Earth Imaging Journal: Remote Sensing, Satellite Images, Satellite Imagery
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January 26, 2021
Ice Lost Between 1994-2017

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A research team—the first to carry out a survey of global ice loss using satellite data—discovered that the rate at which ice is disappearing across the planet is speeding up. The findings also reveal that 28 trillion metric tons of ice was lost between 1994 and 2017. This image shows how much ice has been lost in different regions.

A paper published in The Cryosphere describes how a team of researchers led by the University of Leeds in the UK used information from ESA’s ERS, Envisat and CryoSat satellites as well as the Copernicus Sentinel-1 and Sentinel-2 missions to find that the rate at which Earth has lost ice has increased markedly within the past three decades, from 0.8 trillion metric tons per year in the 1990s to 1.3 trillion metric tons per year by 2017.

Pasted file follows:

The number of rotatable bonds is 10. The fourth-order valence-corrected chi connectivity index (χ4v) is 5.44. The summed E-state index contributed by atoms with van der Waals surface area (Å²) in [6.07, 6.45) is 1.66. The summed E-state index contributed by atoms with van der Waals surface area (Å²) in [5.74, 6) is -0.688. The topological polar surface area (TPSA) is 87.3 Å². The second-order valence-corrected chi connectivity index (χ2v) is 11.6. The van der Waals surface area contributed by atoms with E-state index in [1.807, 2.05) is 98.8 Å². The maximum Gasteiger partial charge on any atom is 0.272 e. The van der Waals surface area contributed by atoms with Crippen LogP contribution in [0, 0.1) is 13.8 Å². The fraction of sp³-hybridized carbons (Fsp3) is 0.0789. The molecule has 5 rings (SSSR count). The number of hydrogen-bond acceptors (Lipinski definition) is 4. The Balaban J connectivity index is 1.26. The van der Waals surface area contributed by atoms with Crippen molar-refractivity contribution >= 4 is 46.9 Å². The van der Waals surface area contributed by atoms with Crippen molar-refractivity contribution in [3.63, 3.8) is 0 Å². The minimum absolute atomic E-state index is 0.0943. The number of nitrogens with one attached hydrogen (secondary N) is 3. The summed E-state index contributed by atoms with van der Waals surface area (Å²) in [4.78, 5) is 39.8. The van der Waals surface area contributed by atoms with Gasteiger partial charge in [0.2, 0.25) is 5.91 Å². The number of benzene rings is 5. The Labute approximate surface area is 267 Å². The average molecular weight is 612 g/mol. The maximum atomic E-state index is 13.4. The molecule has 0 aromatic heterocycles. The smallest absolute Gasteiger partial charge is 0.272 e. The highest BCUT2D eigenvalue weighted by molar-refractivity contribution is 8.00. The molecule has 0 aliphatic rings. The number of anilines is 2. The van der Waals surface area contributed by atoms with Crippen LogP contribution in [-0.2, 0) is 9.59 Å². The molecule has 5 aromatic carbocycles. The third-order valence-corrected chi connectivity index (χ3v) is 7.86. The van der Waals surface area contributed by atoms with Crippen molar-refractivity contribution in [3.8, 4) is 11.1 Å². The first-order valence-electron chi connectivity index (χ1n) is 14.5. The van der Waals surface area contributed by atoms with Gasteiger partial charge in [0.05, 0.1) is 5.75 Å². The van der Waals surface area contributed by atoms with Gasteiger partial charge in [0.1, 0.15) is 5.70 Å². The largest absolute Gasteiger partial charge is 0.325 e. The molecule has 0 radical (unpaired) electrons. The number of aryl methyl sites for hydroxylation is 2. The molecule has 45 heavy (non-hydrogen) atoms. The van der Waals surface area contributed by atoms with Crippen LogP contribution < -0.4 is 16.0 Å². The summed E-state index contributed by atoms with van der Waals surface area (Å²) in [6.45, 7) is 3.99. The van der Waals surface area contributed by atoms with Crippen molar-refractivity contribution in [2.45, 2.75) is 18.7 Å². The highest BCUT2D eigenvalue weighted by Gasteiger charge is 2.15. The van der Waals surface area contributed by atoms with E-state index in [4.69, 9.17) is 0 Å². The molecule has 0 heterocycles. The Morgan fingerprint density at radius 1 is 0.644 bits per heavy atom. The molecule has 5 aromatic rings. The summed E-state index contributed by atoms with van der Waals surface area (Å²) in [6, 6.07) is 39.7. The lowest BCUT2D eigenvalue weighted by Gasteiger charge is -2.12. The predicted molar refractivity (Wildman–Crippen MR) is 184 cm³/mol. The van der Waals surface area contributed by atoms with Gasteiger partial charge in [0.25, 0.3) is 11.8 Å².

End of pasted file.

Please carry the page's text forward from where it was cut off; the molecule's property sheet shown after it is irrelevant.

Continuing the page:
To put this into perspective, 1 trillion metric tons of ice can be thought of as a cube of ice measuring 10x10x10 kilometers, which would be taller than Mount Everest.

Image Credit: CPOM

 

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